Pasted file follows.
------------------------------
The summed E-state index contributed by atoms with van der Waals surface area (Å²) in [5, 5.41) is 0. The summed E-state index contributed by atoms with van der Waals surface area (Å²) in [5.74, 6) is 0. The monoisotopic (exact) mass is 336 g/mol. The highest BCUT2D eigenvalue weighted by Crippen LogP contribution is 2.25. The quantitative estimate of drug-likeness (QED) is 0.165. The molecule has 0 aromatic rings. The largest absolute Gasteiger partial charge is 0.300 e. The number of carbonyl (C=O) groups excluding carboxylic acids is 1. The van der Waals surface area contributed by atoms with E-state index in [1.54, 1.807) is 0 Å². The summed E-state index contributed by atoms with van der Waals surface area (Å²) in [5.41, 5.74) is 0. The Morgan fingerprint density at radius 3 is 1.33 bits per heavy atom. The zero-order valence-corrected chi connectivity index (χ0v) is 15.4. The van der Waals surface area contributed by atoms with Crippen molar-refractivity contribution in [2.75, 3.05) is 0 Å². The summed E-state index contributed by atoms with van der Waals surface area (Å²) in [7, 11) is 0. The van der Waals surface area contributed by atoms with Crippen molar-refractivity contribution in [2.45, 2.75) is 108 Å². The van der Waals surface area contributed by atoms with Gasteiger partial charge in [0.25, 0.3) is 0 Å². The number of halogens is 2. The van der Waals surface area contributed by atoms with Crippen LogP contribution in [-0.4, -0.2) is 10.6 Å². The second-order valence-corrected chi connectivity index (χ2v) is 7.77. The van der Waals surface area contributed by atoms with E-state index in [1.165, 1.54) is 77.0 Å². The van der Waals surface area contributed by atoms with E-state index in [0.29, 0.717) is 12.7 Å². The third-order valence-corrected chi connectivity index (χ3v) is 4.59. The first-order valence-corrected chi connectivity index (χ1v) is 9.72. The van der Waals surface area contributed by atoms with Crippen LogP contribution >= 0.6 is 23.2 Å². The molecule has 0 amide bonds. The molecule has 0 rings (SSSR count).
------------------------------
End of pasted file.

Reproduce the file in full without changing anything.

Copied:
The summed E-state index contributed by atoms with van der Waals surface area (Å²) in [5, 5.41) is 0. The summed E-state index contributed by atoms with van der Waals surface area (Å²) in [5.74, 6) is 0. The monoisotopic (exact) mass is 336 g/mol. The highest BCUT2D eigenvalue weighted by Crippen LogP contribution is 2.25. The quantitative estimate of drug-likeness (QED) is 0.165. The molecule has 0 aromatic rings. The largest absolute Gasteiger partial charge is 0.300 e. The number of carbonyl (C=O) groups excluding carboxylic acids is 1. The van der Waals surface area contributed by atoms with E-state index in [1.54, 1.807) is 0 Å². The summed E-state index contributed by atoms with van der Waals surface area (Å²) in [5.41, 5.74) is 0. The Morgan fingerprint density at radius 3 is 1.33 bits per heavy atom. The zero-order valence-corrected chi connectivity index (χ0v) is 15.4. The van der Waals surface area contributed by atoms with Crippen molar-refractivity contribution in [2.75, 3.05) is 0 Å². The summed E-state index contributed by atoms with van der Waals surface area (Å²) in [7, 11) is 0. The van der Waals surface area contributed by atoms with Crippen molar-refractivity contribution in [2.45, 2.75) is 108 Å². The van der Waals surface area contributed by atoms with Gasteiger partial charge in [0.25, 0.3) is 0 Å². The number of halogens is 2. The van der Waals surface area contributed by atoms with Crippen LogP contribution in [-0.4, -0.2) is 10.6 Å². The second-order valence-corrected chi connectivity index (χ2v) is 7.77. The van der Waals surface area contributed by atoms with E-state index in [1.165, 1.54) is 77.0 Å². The van der Waals surface area contributed by atoms with E-state index in [0.29, 0.717) is 12.7 Å². The third-order valence-corrected chi connectivity index (χ3v) is 4.59. The first-order valence-corrected chi connectivity index (χ1v) is 9.72. The van der Waals surface area contributed by atoms with Crippen LogP contribution >= 0.6 is 23.2 Å². The molecule has 0 amide bonds. The molecule has 0 rings (SSSR count).